About GHDL

What is VHDL?

VHDL is an acronym for Very High Speed Integrated Circuit (VHSIC) Hardware Description Language (HDL), which is a programming language used to describe a logic circuit by function, data flow behavior, or structure.

Although VHDL was not designed for writing general purpose programs, VHDL is a programming language, and you can write any algorithm with it. If you are able to write programs, you will find in VHDL features similar to those found in procedural languages such as C, Python, or Ada. Indeed, VHDL derives most of its syntax and semantics from Ada. Knowing Ada is an advantage for learning VHDL (it is an advantage in general as well).

However, VHDL was not designed as a general purpose language but as an HDL. As the name implies, VHDL aims at modeling or documenting electronics systems. Due to the nature of hardware components which are always running, VHDL is a highly concurrent language, built upon an event-based timing model.

Like a program written in any other language, a VHDL program can be executed. Since VHDL is used to model designs, the term simulation is often used instead of execution, with the same meaning. At the same time, like a design written in another HDL, a set of VHDL sources can be transformed with a synthesis tool into a netlist, that is, a detailed gate-level implementation.

The development of VHDL started in 1983 and the standard is named IEEE 1076. Four revisions exist: 1987, 1993, 2002 and 2008. The standardization is handled by the VHDL Analysis and Standardization Group (VASG/P1076).

What is GHDL?

GHDL is a shorthand for G Hardware Design Language (currently, G has no meaning). It is a VHDL compiler that can execute (nearly) any VHDL program. GHDL is not a synthesis tool: you cannot create a netlist with GHDL (yet).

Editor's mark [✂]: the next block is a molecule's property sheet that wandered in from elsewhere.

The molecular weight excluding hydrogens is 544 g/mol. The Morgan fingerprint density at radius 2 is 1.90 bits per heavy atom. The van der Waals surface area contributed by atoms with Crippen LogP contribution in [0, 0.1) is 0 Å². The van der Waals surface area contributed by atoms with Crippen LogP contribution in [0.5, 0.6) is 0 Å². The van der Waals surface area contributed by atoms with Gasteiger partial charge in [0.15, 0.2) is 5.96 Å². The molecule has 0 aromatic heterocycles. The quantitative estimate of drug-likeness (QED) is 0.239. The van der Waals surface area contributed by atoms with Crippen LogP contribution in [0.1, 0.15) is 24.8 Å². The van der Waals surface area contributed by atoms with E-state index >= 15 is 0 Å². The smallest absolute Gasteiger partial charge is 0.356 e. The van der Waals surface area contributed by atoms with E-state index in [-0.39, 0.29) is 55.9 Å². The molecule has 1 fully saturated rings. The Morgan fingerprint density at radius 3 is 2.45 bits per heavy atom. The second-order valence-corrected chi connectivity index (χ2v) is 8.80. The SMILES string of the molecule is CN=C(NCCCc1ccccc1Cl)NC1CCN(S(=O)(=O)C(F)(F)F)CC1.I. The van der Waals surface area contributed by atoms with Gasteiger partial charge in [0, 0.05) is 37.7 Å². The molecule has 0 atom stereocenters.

Unlike some other simulators, GHDL is a compiler: it directly translates a VHDL file to machine code, without using an intermediary language such as C or C++. Therefore, the compiled code should be faster and the analysis time should be shorter than with a compiler using an intermediary language.

GHDL can use multiple back-ends, i.e. code generators, (GCC, LLVM or x86/i386 only, a built-in one) and runs on GNU/Linux, Windows ™ and macOS ™ , both on x86 and on x86_64.

The current version of GHDL does not contain any graphical viewer: you cannot see signal waves. You can still check the behavior of your design with a test bench. Moreover, the current version can produce a GHW, VCD or FST files which can be viewed with a waveform viewer, such as GtkWave.

GHDL aims at implementing VHDL as defined by IEEE 1076. It supports the 1987, 1993 and 2002 revisions and, partially, the latest, 2008. PSL is also partially supported.

Several third party projects are supported: VUnit, OSVVM, cocotb (through the VPI interface), …

Hint

Although synthesis is not supported yet, there is some experimental code. On the one hand, subcommand --synth is a proof-of-concept to generate a netlist (RTL) with GHDL. For now, it is a dump of an internal structure, so it is not very useful, except for debugging. In the future, it might be an EDIF or VHDL file. On the other hand, ghdlsynth is a complementary repository that allows GHDL to be loaded by yosys as a module, which can be used to generate bitstreams for some FPGA devices.

Who uses GHDL?

Project hub Documentation Name Brief description
Source Code on GitHub Documentation on ReadTheDocs PoC-Library A Vendor-Independent, Open-Source IP Core and Utility Library.
Source Code on GitHub Documentation on vunit.github.io VUnit A unit testing framework for VHDL/SystemVerilog
Source Code on GitLab Documentation on eda-twiki.org IEEE P1076 WG IEEE P1076 Working Group [VASG]